List Labs recently exhibited at the 2016 BIO International Convention. As a producer of bacterial products for research, as well as a provider of custom laboratory services, we were excited to meet with current and potential customers. We were eager to gain some insight into the current and future state of biotechnology and the up and coming field of microbiome research. But you never know exactly how you’ll feel until you spend the time in the conference exhibit hall. We were very pleased to see that we are a part of an industry that is moving forward at the pace of a start up, fueled by the novel ideas and intellect of many scientists.
Last week, thousands of people filled the Moscone Convention Center in San Francisco. The event was brilliantly organized and the venue was strategically arranged. The various pavilions were organized by state or country and some by specialty. It was a great opportunity to network and identify new sources for projects and services. Attendees were CEO and business development folks interested in learning more about what exhibitors have to provide. At our booth, we talked about immunotherapy, live biotherapeutics, contract manufacturing, GMP production, and more. It was a pleasure to shake hands with many customers, distributors, and colleagues and discuss ways we can partner with them to move their research forward.
We also had the opportunity to meet with vendors, in shipping, supplies and services. These vendors are critical to delivery of our biological and therapeutic products, and we benefited from learning about their new offerings as strategic partners. The enthusiasm was palpable from both exhibitors and attendees. At this event, we didn’t just meet industry veterans. We met many young scientists and job seekers looking for their first break. Some even came directly to us to hand-deliver their resumes. The event had a job expo, fueling another layer of energy and opportunity for exhibitors. We were resident in the California Pavilion where we learned that the State of California has a Biosciences Training Program, which will help companies pay for new employment training. Community colleges around the country are encouraging students to contribute to the future of biotechnology through clinical and regulatory apprenticeships. It’s great to see that science is providing opportunity for students in so many ways.
In closing, we found the 2016 BIO International Convention to be highly productive for our company. For those of you who didn’t get a chance to meet us at the convention, it’s very easy to reach us online and on social media. We would love to connect with you on LinkedIn, tweet with you on Twitter, like each other on Facebook and Google+. You can also check these accounts if you’re curious about your next opportunity to meet us at a conference. We even have a YouTube channel and a blog where you can learn more about us. We’d love to see your YouTube videos and read your blog if you have them as well. The future of biotechnology looks bright and we’re more excited than ever to be a part of it. We will definitely attend more events like this and we hope to see you at BIO 2017 in San Diego!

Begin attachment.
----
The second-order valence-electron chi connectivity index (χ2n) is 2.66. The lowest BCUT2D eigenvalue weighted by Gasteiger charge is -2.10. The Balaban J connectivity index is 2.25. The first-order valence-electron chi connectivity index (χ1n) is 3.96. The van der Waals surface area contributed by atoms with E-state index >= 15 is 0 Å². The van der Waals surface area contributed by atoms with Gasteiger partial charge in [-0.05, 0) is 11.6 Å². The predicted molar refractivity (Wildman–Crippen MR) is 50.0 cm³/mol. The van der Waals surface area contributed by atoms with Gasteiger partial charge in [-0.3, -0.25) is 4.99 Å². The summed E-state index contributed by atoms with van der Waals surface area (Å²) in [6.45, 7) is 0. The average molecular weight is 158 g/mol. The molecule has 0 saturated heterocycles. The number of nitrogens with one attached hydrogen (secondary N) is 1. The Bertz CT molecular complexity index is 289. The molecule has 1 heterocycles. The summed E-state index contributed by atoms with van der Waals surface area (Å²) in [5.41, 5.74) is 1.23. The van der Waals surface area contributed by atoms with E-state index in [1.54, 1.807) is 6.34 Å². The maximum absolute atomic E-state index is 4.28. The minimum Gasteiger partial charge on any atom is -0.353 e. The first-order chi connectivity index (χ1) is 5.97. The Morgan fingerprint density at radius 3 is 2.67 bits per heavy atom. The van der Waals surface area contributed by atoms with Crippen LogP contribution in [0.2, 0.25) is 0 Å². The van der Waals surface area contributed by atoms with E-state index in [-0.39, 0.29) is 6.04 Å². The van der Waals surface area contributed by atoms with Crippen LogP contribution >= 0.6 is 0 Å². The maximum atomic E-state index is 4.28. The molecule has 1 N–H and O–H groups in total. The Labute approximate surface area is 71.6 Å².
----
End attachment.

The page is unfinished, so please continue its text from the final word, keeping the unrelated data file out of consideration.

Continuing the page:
Debra, Linda, Stacy, & PJ
By: Suzanne Canada, Ph.D.
Tanager Medical Writing
Concerns over outbreaks of potentially serious childhood diseases are in the news again in California with an increase in whooping cough infections in 2014, caused by the pathogen Bordetella pertussis, and a measles outbreak in December 2014 to February 2015. Since outbreaks and epidemics may be infrequent, many of us do not realize that vaccine development is an ongoing process. Public health experts monitor changes in the predominant strains and pathogen virulence continuously. Although the sudden upswing in cases is alarming for those with young children, fuller understanding of the cyclic nature of these outbreaks fosters refinements to public health practices as well as the vaccines.
Recent increases in the number of cases of pertussis infections are due to eroding immunity in the population of immunized individuals, as well as changes in the prevalent virulent strains. Outbreaks of new strains or new agents occur every 6 months or so . For example, every 4 or 5 years, a new increase in pertussis infections is observed . However, development of safe and effective vaccines is a process that takes up to 15 years . Therefore, health agency efforts must be ongoing and constant funding must be in place to have these vaccines ready when the public needs them.
Although we are observing outbreaks of whooping cough and measles in the past year, the rates of infection are still much lower than what was observed in the pre-vaccine era. In the pre-vaccine era (prior to the 1940s in the USA), 157 serious pertussis infections occurred yearly per 100,000 cases, including ~15 infant deaths/100,000 cases . The highest incidence recorded was 260,000 cases in 1934 . Since the broad adoption of vaccinations, whooping cough is much rarer during most years; upswings were observed in California in 2010 and again in 2014. In 2010, the most serious cases were seen among infants under one year old. The experts then realized that they could best control the rate of serious infections in infants by immunizing mothers at G27-36 weeks or immediately after the birth , and by making sure everyone in the expectant family was also immunized. Furthermore, the 2014 outbreak of whooping cough was highest among 15 year olds (137.8 cases/100,000) . By gathering immunization records and analysis of blood samples for anti-pertussis antibodies among those who had an infection, the doctors deduced that eroding resistance to pertussis corresponded with the use of the acellular pertussis vaccine.